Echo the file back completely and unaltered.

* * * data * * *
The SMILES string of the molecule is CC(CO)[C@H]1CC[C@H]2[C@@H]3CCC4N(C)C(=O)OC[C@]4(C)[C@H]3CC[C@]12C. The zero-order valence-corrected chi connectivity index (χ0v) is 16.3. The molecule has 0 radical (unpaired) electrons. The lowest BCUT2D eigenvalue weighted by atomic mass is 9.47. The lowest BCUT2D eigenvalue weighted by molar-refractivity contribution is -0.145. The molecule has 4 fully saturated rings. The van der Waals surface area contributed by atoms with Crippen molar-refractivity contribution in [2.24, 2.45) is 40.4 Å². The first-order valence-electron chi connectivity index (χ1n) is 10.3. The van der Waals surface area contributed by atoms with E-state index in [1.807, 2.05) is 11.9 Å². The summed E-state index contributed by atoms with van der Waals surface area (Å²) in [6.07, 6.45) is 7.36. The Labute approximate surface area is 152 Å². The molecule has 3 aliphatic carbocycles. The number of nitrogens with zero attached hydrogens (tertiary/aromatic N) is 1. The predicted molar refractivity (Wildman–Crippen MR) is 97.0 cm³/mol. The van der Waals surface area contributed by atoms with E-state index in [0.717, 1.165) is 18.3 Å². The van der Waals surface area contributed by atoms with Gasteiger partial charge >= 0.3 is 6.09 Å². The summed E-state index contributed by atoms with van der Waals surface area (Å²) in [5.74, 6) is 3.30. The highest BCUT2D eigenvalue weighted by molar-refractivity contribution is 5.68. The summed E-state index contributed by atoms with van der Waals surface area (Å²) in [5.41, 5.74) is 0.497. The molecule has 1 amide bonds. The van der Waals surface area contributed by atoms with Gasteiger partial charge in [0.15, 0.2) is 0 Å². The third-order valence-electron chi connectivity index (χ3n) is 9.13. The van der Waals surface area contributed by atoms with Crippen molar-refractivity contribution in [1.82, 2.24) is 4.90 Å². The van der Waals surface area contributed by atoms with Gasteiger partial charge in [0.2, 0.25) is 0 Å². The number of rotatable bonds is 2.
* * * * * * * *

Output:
The SMILES string of the molecule is CC(CO)[C@H]1CC[C@H]2[C@@H]3CCC4N(C)C(=O)OC[C@]4(C)[C@H]3CC[C@]12C. The zero-order valence-corrected chi connectivity index (χ0v) is 16.3. The molecule has 0 radical (unpaired) electrons. The lowest BCUT2D eigenvalue weighted by atomic mass is 9.47. The lowest BCUT2D eigenvalue weighted by molar-refractivity contribution is -0.145. The molecule has 4 fully saturated rings. The van der Waals surface area contributed by atoms with Crippen molar-refractivity contribution in [2.24, 2.45) is 40.4 Å². The first-order valence-electron chi connectivity index (χ1n) is 10.3. The van der Waals surface area contributed by atoms with E-state index in [1.807, 2.05) is 11.9 Å². The summed E-state index contributed by atoms with van der Waals surface area (Å²) in [6.07, 6.45) is 7.36. The Labute approximate surface area is 152 Å². The molecule has 3 aliphatic carbocycles. The number of nitrogens with zero attached hydrogens (tertiary/aromatic N) is 1. The predicted molar refractivity (Wildman–Crippen MR) is 97.0 cm³/mol. The van der Waals surface area contributed by atoms with E-state index in [0.717, 1.165) is 18.3 Å². The van der Waals surface area contributed by atoms with Gasteiger partial charge >= 0.3 is 6.09 Å². The summed E-state index contributed by atoms with van der Waals surface area (Å²) in [5.74, 6) is 3.30. The highest BCUT2D eigenvalue weighted by molar-refractivity contribution is 5.68. The summed E-state index contributed by atoms with van der Waals surface area (Å²) in [5.41, 5.74) is 0.497. The molecule has 1 amide bonds. The van der Waals surface area contributed by atoms with Gasteiger partial charge in [0.15, 0.2) is 0 Å². The third-order valence-electron chi connectivity index (χ3n) is 9.13. The van der Waals surface area contributed by atoms with Crippen molar-refractivity contribution in [1.82, 2.24) is 4.90 Å². The van der Waals surface area contributed by atoms with Gasteiger partial charge in [0.2, 0.25) is 0 Å². The number of rotatable bonds is 2.